If you read my previous post, you know that I have been running from God.
Last week, I met with a spiritual mentor of mine. Although I gave some intellectual reason for meeting with this man, I could not ignore the nagging fear lodged in my heart. At the time of the meeting, I was incapable of coherently discussing anything lofty with him. I finally broke and out gushed my broken relationship with God.
How do I view God? I described Him as the sun or a nuclear blast; something huge and destructive. If He get too close to me, He will envelope me and I will fry.
We are instructed to fear God. But the Bible also describes another characteristic of God: Love. Somewhere along the way, I seemed to have misplaced this in my understanding of God.
My mother told me a few days ago that I seem to be believing in the God described solely by the Old Testament; rather than incorporating the Incarnate Son of the New Testament. I have to admit that this is true; I find it easier to wrap my head around the Old Testament descriptions of יהוה . Plus, it probably doesn't help that I was in the middle of reading Jeremiah: "O LORD, you have deceived me, and I was deceived; you are stronger than I, and you have prevailed" (20.7).
Anyway, my mentor told me to ask God to show me who He really is--since it seems that my view of Him is faulty.
It is difficult to do that kind of thing--especially with Jeremiah's words ringing in my ears--and a variety of doubts plaguing my mind.
Just last night, I realized how much I feel my views pulled in opposite directions. I keep seeing two sides of God, and I struggle to connect them. Where is the middle ground? Is God some kind of hybrid of the two (in that humans have jumped to extremes)? Or does He miraculously hold two sets of seemingly opposing character traits?
I decided to read through Hebrews yesterday--figuring something in the New Testament would be more along the lines of what I needed; rather than Old Testament fire-and-brimstone. But--silly me--Hebrews is full of warning passages about falling away, and it includes many references to the Old Testament. I was especially frustrated with this line: "for our God is a consuming fire" (12.29). Great--this seems to only confirm my fears. Thanks, God.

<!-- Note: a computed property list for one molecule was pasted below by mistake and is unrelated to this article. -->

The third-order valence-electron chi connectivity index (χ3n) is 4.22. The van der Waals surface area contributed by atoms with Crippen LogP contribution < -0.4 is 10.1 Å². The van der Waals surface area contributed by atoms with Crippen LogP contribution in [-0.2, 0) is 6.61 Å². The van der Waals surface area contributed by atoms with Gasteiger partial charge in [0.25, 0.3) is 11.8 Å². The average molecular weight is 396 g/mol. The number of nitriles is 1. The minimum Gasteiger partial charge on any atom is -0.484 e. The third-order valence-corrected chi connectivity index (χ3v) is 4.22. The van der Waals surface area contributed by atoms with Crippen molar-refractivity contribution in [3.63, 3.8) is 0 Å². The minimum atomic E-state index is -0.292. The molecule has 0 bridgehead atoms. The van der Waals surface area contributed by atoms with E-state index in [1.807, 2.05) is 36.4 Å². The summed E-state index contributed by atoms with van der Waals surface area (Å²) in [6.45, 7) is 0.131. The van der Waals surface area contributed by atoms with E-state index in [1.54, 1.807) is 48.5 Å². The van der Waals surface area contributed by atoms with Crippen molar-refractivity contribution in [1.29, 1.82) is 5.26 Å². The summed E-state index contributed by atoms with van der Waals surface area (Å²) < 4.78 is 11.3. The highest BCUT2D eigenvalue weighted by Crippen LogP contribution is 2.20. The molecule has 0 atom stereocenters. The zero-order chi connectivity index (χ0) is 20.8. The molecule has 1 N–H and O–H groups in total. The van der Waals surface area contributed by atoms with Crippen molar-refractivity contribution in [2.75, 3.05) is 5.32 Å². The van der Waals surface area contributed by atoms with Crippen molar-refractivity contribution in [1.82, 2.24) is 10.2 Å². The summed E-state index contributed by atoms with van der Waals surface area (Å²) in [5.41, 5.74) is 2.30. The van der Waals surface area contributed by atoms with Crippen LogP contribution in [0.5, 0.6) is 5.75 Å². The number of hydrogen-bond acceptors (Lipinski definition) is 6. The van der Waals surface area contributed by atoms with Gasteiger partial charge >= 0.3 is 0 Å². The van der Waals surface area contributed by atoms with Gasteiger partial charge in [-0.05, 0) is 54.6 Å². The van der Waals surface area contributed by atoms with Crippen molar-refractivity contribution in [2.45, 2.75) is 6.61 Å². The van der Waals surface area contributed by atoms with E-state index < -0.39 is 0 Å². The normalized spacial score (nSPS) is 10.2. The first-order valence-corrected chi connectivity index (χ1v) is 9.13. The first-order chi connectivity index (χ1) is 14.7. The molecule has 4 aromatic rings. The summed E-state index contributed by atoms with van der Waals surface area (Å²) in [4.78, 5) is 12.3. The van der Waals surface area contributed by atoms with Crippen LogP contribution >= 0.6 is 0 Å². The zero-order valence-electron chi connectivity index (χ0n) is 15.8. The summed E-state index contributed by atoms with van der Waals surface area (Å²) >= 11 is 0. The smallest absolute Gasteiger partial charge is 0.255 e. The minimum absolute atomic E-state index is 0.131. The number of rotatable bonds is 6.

Needless to say, I finished Hebrews in the same stand-off-ish place that I had begun.
Enter: this morning...
I came across this in God Calling (I am sure I have stated before that I struggle with this book to begin with, but I am determined to stick with it): "Keep close to Me and you shall know the Way because, as I said to My disciples, I am the Way. That is the solution to all Earth's problems. Keep close, very close to Me. Think, act, and live in My presence. How dare any foe touch you, protected my Me! That is the secret of all Power, all Peace, all Purity, all influence, the keeping very near to Me. Abide in Me. Live in My Presence. Rejoice in My Love. Think and Praise all the time. Wonders are unfolding."
The general thought process after reading anything out of that book: I am horrible at this--all of it. I didn't feel peachy after reading that.
And yet, there was a small voice, which asked: Could you possibly envision God as a protective bubble--that still envelopes you? But instead of frying you, it keeps you in your own skin and protects you from harm outside?
That small voice was quickly countered: "for our God is a consuming fire!"
I had to go back to Hebrews. This time I read the whole section over. I will record it here in ESV, which is what I initially read it in:
"For you have not come to what may be touched, a blazing fire and darkness and gloom and a tempest and the sound of a trumpet and a voice whose words made the hearers beg that no further messages be spoken to them. For they could not endure the order that was given, “If even a beast touches the mountain, it shall be stoned.” Indeed, so terrifying was the sight that Moses said, “I tremble with fear.” But you have come to Mount Zion and to the city of the living God, the heavenly Jerusalem, and to innumerable angels in festal gathering, and to the assembly of the firstborn who are enrolled in heaven, and to God, the judge of all, and to the spirits of the righteous made perfect, and to Jesus, the mediator of a new covenant, and to the sprinkled blood that speaks a better word than the blood of Abel.